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GM eyes breakthrough in cellulosic ethanol
DETROIT (Reuters) - General Motors Corp (GM.N) said on Sunday it has bought a stake in start-up biofuel company Coskata Inc. which has developed a commercially viable process to bring cellulose-based ethanol to the market in 2011.
"We are very excited about what this breakthrough will mean to the viability of biofuels and, more importantly, to our ability to reduce dependence on petroleum," GM Chief Executive Rick Wagoner said in a statement.
GM said it would not disclose the size of the stake or how much it had invested in Coskata.
"Cellulosic ethanol has a significant amount of potential," said David Friedman, a research director at the Union of Concerned Scientists. "But we'll have to wait until GM releases the data behind this and they actually launch production."
Cellulosic ethanol production currently costs about double that of traditional U.S. ethanol, a plant-based distilled alcohol derived mostly from corn in the United States and from sugar in Brazil.
The new U.S. energy bill signed into law by President George W. Bush in December mandates a huge jump in biofuels production for America's automobiles - 36 billion gallons by 2022, with 16 billion gallons from cellulosic ethanol.
"That bill sent a signal to ethanol producers that there will be a demand for their product," said Matt Hartwig, spokesman for trade group the Renewable Fuels Association. "The GM announcement underscores the ethanol industry is rapidly developing to meet that demand."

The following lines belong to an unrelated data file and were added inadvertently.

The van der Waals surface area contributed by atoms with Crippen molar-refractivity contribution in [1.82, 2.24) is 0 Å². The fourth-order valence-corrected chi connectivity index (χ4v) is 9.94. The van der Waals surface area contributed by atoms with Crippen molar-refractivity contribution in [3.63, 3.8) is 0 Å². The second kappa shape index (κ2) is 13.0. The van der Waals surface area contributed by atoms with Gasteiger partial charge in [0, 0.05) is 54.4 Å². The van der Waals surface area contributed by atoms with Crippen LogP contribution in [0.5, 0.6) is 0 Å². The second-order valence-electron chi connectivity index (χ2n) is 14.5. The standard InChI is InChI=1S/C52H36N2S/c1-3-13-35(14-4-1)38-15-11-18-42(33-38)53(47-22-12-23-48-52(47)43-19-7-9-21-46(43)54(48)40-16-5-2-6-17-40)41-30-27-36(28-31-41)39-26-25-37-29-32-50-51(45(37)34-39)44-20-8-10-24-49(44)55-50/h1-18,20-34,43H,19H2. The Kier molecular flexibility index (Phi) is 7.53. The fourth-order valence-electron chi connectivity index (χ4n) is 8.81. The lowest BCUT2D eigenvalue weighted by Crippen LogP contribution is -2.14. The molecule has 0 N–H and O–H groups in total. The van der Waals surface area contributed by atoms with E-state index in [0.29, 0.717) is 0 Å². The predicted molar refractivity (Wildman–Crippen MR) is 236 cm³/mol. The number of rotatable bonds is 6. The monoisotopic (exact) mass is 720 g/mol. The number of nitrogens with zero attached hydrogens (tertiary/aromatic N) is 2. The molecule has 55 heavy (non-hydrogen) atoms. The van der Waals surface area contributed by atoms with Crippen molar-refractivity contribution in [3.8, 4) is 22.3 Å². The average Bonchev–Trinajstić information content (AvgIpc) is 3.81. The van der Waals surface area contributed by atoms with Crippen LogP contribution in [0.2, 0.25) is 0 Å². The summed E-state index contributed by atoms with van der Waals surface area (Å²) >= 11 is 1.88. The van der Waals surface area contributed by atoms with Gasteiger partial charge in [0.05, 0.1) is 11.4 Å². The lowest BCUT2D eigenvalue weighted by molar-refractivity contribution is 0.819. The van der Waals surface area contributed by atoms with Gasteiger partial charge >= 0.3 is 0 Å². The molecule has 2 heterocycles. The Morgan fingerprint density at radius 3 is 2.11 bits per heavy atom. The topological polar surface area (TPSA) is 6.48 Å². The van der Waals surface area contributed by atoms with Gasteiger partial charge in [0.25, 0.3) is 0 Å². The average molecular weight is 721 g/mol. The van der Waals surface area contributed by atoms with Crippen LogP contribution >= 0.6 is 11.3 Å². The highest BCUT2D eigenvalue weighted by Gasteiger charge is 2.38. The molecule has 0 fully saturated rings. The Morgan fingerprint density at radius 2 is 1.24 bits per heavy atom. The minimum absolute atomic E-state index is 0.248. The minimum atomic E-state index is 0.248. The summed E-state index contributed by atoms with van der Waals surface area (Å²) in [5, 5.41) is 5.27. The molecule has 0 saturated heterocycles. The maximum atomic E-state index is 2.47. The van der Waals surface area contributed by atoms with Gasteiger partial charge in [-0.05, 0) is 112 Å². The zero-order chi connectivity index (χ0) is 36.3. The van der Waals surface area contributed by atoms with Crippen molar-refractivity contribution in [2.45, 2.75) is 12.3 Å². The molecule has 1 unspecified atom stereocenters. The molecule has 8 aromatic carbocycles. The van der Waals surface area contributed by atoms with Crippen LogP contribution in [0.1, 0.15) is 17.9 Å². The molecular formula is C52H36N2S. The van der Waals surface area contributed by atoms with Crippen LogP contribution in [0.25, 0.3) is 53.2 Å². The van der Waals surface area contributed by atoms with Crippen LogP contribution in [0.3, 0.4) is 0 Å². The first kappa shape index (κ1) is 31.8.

Cellulose is a structural material contained in nearly every plant, tree, and bush all over the world without agricultural effort or cost needed to make it grow. Switchgrass and wood chips are the main such "biomass" materials being researched today to produce cellulosic ethanol, which is identical to corn or sugar ethanol but needs more processing,
GM said the process developed by Coskata relies on gasification and patented microorganisms to produce cellulosic ethanol for less than $1 a gallon, about half the cost of producing gasoline.
Founded in 2006 with backing from venture capitalists including Vinod Khosla, a top Silicon Valley investor, Coskata is one of a handful of U.S. companies trying to develop commercially viable cellulosic ethanol.
Another is Range Fuels, which is building a biorefinery in Georgia to produce ethanol from sawdust, pine and wood bits.
"Whether Coskata is successful or not, the important thing is that there are companies out there trying to produce cellulosic ethanol," said Nathaniel Green, senior energy analyst at the Natural Resource Defense Council. "At some point, someone is going to be successful."
Coskata said its process uses less than one gallon of water for every gallon of ethanol produced and reduces carbon dioxide emissions by 84 percent compared with gasoline.
Tests carried out by Argonne National Laboratory showed the ethanol generates 7.7 times the energy used to produce it, compared with 1.3 times for corn-based ethanol, Coskata said.
Coskata vice president Richard Tovery said by the end of 2008 the company will have a location for its first production plant, which will cost between $300 million and $400 million and produce 100 million gallons of ethanol a year by 2011.
GM said it aims to use the ethanol to revamp efforts to persuade more American drivers to use E85 biofuel -- an 85 percent ethanol and 15 percent gasoline mix -- in its FlexFuel vehicles. The company currently has 2.5 million FlexFuel vehicles on the road, mostly overseas.
So far, however, there are only around 1,400 E85 pumps in the United States out a total of more than 170,000 gas pumps.
Mary Beth Stanek, director of environment, energy and safety policy at GM, said the company aims to aggressively market the cellulosic ethanol with gas retailers nationwide.
"We have to get (E85) pumps into key markets," she said. "We think we'll be able to market it at a price that's attractive to retailers."
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